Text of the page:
"Yes We Can"
LEGEND OF THE “YES WE CAN” KID
George M. Steinbrenner III, principal owner of the New York Yankees was sitting at a table with others having dinner at the Diamond Club Restaurant at Shea Stadium. The year was 1974, and the Steinbrenner ownership was in its infancy as the team played at Shea for two years awaiting the renovation of Yankee Stadium.
With that “we can - I can” positive attitude and New York state of mind, and at the young age of 16, Chris Karalekas passed a security guard, walked into that same dining room at Shea, and introduced himself to renowned Cleveland shipbuilder, George Steinbrenner.
Wearing his maroon Long Island City High School varsity jacket and blue jeans, and with his “Yes We Can” banner tucked under his left arm, he walked up to the table, excused himself and apologized for interrupting dinner. Chris thereafter asked to have a word with Mr. Steinbrenner. As Mr. Steinbrenner began to get up from the table he clearly saw Chris somewhat nervously holding the bright yellow bed sheet of a banner under his arm. Mr. Steinbrenner immediately recognized him and said, “ Hey, you’re the “Yes We Can” kid ! How are you young man?” Exactly 30 years later those moments are frozen in time.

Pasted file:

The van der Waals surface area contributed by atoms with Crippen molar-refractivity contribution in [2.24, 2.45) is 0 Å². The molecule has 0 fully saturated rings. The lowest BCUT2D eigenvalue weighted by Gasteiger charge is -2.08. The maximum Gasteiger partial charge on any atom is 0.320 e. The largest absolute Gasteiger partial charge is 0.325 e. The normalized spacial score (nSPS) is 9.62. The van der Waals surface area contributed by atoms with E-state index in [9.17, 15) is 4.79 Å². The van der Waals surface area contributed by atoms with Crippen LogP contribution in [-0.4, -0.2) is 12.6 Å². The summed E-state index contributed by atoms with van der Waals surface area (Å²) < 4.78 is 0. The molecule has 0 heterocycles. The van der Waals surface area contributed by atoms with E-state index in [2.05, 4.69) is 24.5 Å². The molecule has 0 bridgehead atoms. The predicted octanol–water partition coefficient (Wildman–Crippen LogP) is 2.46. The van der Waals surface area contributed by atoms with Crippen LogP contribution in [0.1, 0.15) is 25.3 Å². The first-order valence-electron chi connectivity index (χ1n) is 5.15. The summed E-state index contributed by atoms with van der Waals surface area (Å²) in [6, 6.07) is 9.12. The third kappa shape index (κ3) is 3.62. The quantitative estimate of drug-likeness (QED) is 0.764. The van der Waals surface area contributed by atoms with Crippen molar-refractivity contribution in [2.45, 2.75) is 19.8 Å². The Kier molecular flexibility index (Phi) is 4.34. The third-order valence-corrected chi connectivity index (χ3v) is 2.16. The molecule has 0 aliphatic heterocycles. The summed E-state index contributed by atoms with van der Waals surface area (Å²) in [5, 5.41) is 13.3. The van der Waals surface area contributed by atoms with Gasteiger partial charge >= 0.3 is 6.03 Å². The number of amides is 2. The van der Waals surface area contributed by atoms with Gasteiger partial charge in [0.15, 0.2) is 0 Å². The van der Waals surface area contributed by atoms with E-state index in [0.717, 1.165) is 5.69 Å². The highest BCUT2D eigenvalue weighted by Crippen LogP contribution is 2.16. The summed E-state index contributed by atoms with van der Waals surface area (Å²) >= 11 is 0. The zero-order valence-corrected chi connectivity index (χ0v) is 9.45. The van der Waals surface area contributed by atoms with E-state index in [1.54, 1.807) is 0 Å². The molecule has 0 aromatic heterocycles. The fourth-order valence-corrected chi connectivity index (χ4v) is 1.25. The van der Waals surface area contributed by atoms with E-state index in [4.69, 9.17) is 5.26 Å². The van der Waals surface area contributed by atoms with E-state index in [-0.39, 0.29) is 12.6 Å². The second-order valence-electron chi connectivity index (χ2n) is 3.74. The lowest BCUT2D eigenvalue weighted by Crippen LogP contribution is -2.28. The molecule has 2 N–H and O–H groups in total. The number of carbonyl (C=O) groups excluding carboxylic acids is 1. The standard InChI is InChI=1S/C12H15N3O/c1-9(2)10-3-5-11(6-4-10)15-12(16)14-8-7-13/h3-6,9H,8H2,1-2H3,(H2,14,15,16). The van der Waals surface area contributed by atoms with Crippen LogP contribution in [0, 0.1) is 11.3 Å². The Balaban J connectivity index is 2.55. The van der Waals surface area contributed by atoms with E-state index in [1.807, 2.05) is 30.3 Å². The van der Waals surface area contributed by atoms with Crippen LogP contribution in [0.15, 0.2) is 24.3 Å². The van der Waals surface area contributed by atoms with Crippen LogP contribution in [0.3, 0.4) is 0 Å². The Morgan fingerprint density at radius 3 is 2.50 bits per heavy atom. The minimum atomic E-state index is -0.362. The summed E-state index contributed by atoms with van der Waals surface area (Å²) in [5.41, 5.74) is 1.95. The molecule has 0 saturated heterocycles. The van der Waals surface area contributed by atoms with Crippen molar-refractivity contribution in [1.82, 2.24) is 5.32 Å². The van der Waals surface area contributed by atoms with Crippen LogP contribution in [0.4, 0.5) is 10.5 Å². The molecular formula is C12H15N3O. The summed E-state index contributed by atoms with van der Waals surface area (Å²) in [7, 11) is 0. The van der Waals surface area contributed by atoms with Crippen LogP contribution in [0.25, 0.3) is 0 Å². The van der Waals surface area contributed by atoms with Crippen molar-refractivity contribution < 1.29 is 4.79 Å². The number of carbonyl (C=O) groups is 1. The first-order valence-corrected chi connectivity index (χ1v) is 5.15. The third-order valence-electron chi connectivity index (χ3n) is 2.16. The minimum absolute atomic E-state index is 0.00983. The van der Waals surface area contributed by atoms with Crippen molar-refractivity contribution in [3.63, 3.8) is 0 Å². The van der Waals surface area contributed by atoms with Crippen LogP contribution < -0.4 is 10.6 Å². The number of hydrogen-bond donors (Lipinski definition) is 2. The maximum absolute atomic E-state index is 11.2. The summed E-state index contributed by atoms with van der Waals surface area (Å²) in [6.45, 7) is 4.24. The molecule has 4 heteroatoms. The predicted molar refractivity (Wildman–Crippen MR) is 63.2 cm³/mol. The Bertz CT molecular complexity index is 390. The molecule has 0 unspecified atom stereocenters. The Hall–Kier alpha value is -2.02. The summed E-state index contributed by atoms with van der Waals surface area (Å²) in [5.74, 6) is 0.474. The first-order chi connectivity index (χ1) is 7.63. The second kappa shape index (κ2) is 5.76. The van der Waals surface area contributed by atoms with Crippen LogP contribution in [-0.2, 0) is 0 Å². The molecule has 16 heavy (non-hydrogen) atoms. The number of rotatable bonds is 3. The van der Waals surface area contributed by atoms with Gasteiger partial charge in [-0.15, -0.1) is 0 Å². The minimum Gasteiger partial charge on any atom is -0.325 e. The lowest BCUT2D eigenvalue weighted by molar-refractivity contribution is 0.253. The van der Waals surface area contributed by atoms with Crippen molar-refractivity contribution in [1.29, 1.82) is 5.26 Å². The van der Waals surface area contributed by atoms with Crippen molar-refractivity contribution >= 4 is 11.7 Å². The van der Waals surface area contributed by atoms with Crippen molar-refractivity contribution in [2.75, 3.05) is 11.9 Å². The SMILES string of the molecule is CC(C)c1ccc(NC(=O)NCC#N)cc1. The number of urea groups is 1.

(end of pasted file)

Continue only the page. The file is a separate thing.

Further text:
Chris went on to innocently and boldly asks Mr. Steinbrenner if the
team could possibly take the banner on the road trip as a good luck charm. After all, Chris reasoned, with the Yankees in their first pennant race in years,
they needed all the luck and support against a great Orioles team that went on to have one of the greatest September’s in recorded baseball history that they